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The two Teddies who started it all - Theodore Roosevelt and the first Teddy Bear
From the collection Teddy Bears United
Nobel Peace Prize winner, Medal of Honor recipient, New York City police commissioner, America's youngest president, Mount Rushmore visage, Dakota cowboy, trust-buster – Theodore "Teddy" Roosevelt, Jr., packed so much living into his 60 years on earth that the phrase "larger than life" sometimes seems to have been coined expressly for him.
But it's as the man who inspired a fluffy bedtime toy that Roosevelt left one of his most enduring legacies. On a hunting trip in 1902 (so the story goes) the young president refused to shoot a black bear – a refusal somewhat at odds with the man's well-earned reputation as a hunter who killed countless birds and beasts, without compunction, for decades. At any rate, a toymaker in New York learned of T.R.'s merciful moment and, inspired, created a toy bear – a "teddy bear." (Roosevelt, incidentally, always despised the name Teddy.) The bear was an immediate hit, and for the past century has remained one of the tried and true emblems of childhood.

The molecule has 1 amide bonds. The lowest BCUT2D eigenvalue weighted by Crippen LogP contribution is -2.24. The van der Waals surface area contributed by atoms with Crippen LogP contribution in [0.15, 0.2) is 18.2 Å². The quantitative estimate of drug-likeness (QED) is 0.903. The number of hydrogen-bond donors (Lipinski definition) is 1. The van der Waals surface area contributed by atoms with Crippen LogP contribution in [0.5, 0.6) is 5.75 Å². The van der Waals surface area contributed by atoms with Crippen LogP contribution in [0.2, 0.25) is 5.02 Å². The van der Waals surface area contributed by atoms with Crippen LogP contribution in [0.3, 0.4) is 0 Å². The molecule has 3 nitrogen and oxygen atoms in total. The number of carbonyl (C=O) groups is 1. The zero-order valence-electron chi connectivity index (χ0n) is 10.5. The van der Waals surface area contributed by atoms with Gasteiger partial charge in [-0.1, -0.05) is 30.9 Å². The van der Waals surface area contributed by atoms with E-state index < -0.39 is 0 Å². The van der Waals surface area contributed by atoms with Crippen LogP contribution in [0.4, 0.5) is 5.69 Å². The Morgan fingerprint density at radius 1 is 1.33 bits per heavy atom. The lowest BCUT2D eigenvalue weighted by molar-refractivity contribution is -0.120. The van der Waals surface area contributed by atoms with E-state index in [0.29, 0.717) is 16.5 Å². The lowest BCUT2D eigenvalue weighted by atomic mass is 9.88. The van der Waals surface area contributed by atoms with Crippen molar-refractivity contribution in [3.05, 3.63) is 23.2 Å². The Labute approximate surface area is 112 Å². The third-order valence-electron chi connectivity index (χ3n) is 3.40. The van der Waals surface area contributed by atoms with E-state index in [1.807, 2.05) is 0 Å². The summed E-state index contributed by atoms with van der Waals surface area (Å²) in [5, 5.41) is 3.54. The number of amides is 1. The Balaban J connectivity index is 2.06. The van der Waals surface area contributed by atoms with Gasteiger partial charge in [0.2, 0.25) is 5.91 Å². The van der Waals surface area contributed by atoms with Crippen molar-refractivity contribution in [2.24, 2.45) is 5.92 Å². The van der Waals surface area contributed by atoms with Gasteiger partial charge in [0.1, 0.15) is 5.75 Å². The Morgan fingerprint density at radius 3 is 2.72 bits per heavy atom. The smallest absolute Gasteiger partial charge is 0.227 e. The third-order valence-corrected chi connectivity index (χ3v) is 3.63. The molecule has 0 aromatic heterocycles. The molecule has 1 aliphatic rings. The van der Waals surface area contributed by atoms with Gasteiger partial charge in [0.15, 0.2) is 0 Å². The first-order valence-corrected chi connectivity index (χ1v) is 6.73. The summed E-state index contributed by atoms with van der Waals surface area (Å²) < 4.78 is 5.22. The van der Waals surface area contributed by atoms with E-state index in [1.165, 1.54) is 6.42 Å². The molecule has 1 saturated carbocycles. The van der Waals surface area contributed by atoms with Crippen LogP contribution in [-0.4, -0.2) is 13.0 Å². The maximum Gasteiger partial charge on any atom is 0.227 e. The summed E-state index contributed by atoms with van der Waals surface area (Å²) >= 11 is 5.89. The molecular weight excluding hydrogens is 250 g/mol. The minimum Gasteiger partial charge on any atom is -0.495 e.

In December 1970, LIFE featured a number of adults who, long years after their childhoods had ended, still retained a fondness for the fluffy companions of their youth. The resulting photos by Nina Leen are somehow sweet and, at the same time, just a little bit unsettling.
Professor Wainwright's painstaking field research to decode the language of bears comes to a sudden and horrific end.
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